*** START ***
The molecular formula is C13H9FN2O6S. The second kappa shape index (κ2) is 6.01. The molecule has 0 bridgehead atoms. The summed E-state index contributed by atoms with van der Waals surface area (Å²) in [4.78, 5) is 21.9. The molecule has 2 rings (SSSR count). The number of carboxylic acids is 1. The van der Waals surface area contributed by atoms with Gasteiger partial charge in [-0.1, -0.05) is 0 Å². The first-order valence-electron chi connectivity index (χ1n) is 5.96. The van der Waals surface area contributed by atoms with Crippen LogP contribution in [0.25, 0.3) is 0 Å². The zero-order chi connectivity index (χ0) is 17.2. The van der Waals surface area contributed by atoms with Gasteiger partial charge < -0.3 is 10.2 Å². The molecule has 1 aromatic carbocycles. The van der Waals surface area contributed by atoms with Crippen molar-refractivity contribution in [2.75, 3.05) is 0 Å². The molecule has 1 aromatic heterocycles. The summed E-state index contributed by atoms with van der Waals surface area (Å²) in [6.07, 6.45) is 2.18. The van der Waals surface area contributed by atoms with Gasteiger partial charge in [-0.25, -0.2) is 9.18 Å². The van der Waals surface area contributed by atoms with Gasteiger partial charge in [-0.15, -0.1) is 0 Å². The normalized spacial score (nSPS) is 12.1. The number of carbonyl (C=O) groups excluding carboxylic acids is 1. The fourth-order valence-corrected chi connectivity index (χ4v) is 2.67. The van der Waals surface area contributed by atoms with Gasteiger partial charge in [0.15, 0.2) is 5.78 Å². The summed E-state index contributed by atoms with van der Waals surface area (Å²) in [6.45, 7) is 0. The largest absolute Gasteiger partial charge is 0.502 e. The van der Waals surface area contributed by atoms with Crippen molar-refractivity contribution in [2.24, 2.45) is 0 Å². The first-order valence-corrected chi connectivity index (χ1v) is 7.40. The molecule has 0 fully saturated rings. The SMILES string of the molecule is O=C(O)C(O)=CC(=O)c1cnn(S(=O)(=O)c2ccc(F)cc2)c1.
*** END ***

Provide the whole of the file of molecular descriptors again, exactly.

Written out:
The molecular formula is C13H9FN2O6S. The second kappa shape index (κ2) is 6.01. The molecule has 0 bridgehead atoms. The summed E-state index contributed by atoms with van der Waals surface area (Å²) in [4.78, 5) is 21.9. The molecule has 2 rings (SSSR count). The number of carboxylic acids is 1. The van der Waals surface area contributed by atoms with Gasteiger partial charge in [-0.1, -0.05) is 0 Å². The first-order valence-electron chi connectivity index (χ1n) is 5.96. The van der Waals surface area contributed by atoms with Crippen LogP contribution in [0.25, 0.3) is 0 Å². The zero-order chi connectivity index (χ0) is 17.2. The van der Waals surface area contributed by atoms with Gasteiger partial charge < -0.3 is 10.2 Å². The molecule has 1 aromatic carbocycles. The van der Waals surface area contributed by atoms with Crippen molar-refractivity contribution in [2.75, 3.05) is 0 Å². The molecule has 1 aromatic heterocycles. The summed E-state index contributed by atoms with van der Waals surface area (Å²) in [6.07, 6.45) is 2.18. The van der Waals surface area contributed by atoms with Gasteiger partial charge in [-0.25, -0.2) is 9.18 Å². The van der Waals surface area contributed by atoms with Gasteiger partial charge in [-0.15, -0.1) is 0 Å². The normalized spacial score (nSPS) is 12.1. The number of carbonyl (C=O) groups excluding carboxylic acids is 1. The fourth-order valence-corrected chi connectivity index (χ4v) is 2.67. The van der Waals surface area contributed by atoms with Gasteiger partial charge in [0.15, 0.2) is 5.78 Å². The summed E-state index contributed by atoms with van der Waals surface area (Å²) in [6.45, 7) is 0. The largest absolute Gasteiger partial charge is 0.502 e. The van der Waals surface area contributed by atoms with Crippen molar-refractivity contribution in [2.24, 2.45) is 0 Å². The first-order valence-corrected chi connectivity index (χ1v) is 7.40. The molecule has 0 fully saturated rings. The SMILES string of the molecule is O=C(O)C(O)=CC(=O)c1cnn(S(=O)(=O)c2ccc(F)cc2)c1.